Like February, March is another month with annual events which dominate internet searches. Earlier this month there was a lot of googling of corned beef and Irish soda bread, which shows how seriously we all take St Patrick’s Day. Meanwhile, Budget day ensured that The Budget was high-profile on search engines and the new cycle.
But this wasn’t just any old Budget; this was a pre-election Budget, the final budget proposed by a government before a general election, and as such intended to make the case for current government keeping its job. It came with catch-phrases like “no giveaways, no gimmicks” and “Britain is walking tall again”. And because there are two parties governing in coalition, the Liberal Democrat Chief Secretary to the Treasury Danny Alexander unveiled his party’s “alternative budget”, posing in front of the Treasury holding a mock governmental briefcase in Lib Dem Yellow.
While Mr Osborne’s budget was not without its critics, Mr Alexander’s was widely derided as a stunt, with some detractor’s comparing his yellow case to a school lunch box. That’s probably below the belt, but as we’re in election mode, we can expect political attacks to escalate in nastiness, at least until 7 May.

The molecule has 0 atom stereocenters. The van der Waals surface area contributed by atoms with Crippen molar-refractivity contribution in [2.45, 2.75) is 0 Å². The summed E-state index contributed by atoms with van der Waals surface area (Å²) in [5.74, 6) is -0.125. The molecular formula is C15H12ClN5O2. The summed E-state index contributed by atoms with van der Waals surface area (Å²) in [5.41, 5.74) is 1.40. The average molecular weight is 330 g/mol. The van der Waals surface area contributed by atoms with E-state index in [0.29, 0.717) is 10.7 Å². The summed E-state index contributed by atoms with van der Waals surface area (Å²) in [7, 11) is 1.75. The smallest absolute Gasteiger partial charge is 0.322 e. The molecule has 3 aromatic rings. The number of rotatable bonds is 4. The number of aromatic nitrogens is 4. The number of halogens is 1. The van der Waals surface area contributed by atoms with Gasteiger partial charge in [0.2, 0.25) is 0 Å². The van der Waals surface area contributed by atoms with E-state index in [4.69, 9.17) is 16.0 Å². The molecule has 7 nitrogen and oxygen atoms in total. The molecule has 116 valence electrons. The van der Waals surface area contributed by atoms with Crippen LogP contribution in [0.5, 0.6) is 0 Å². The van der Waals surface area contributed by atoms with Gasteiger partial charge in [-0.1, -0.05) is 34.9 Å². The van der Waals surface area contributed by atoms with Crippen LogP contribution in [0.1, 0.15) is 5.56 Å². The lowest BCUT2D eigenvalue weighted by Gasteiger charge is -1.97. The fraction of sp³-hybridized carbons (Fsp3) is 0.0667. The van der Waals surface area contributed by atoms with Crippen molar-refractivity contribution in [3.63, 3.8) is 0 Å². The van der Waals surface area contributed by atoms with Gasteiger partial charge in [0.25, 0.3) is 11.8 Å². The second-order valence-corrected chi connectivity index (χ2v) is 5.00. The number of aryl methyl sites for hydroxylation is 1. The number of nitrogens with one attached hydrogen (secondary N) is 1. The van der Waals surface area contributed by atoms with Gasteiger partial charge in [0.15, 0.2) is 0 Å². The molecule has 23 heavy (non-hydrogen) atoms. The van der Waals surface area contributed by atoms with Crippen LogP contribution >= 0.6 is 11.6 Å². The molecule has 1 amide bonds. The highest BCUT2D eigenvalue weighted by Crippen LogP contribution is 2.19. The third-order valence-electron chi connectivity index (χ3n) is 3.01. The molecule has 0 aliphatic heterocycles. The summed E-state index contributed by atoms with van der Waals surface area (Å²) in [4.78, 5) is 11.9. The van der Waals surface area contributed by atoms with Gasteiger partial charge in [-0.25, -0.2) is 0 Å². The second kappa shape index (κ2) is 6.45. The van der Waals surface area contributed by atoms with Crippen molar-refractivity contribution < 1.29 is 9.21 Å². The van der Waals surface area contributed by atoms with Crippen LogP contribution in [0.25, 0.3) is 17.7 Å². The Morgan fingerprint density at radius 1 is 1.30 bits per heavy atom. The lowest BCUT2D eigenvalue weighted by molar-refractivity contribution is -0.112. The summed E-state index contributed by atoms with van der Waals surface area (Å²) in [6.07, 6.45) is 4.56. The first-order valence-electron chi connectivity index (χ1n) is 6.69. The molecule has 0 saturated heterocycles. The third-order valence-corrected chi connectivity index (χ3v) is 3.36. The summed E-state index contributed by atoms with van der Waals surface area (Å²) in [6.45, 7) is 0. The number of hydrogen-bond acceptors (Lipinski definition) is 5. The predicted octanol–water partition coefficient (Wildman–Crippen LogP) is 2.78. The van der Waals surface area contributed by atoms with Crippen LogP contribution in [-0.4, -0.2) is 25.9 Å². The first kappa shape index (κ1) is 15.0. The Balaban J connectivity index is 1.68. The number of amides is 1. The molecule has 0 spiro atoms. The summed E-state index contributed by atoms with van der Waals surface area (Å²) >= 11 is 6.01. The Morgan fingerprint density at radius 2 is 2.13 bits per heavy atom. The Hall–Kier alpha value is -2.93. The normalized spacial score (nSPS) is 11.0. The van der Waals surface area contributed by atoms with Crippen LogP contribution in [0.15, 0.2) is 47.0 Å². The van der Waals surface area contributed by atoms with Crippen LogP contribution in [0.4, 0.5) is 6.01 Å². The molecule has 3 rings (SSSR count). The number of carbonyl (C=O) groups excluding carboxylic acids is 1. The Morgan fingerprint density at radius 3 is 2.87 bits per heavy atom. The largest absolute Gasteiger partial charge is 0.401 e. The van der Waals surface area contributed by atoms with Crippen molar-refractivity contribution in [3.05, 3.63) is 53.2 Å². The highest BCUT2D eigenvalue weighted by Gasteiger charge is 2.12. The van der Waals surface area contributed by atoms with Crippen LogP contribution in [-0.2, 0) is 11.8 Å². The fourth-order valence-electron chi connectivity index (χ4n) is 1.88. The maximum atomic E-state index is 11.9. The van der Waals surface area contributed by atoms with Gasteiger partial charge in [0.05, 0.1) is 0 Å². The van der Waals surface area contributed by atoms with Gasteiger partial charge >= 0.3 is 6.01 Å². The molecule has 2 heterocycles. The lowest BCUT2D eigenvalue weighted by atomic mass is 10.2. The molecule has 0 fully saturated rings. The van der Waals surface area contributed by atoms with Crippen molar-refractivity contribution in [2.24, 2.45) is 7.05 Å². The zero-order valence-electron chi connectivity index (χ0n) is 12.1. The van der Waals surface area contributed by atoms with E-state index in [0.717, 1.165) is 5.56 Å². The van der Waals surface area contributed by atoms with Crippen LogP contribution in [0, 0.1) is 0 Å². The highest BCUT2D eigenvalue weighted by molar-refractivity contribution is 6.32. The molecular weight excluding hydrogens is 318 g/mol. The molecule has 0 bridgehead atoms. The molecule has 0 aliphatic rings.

Meanwhile, in the US, the FCC announced new rules on net neutrality, the treatment of all internet traffic equally (especially for billing purposes), sparking criticism from business interests which make money charging extra for certain types of internet traffic and praise from privacy campaigners – and of course much googling of the term from both sides.
A rarer event in March was the solar eclipse. On 20 March people throughout the UK spent the morning staring at the sky, hopefully wearing eclipse glasses, expecting to see the moon almost completely blot out the sun. It wasn’t a total eclipse, at least not here in the UK, and many observers felt it just got “a bit dark”, especially as there was actually a lot of cloud cover at the time. Still, there won’t be another one until August 2026.
March also saw the 70th birthday of Thomas the Tank Engine. Comic actor Neil Patrick Harris celebrated by starring in a video for the humour website Funny or Die. In the video he takes his Thomas fandom a bit too far, correcting a group of bemused six-year-olds about Thomas’s paintwork (which is cerulean, not blue) and speed (as an “E2 Class tank engine”, Thomas is designed for “short-haul freight journeys and shunting”, rather than speed), before yelling at them after being called a “diesel”. Mr Harris also coined the term tankie (obsessive fan of Thomas the Tank Engine, on the model of Trekkie). Before that, “tankie” was derogatory slang for a hardline member of the Communist Party of Great Britain, or any communist who supported repressive authoritarian military measures.
By Robert Groves, Editor, Collins Dictionary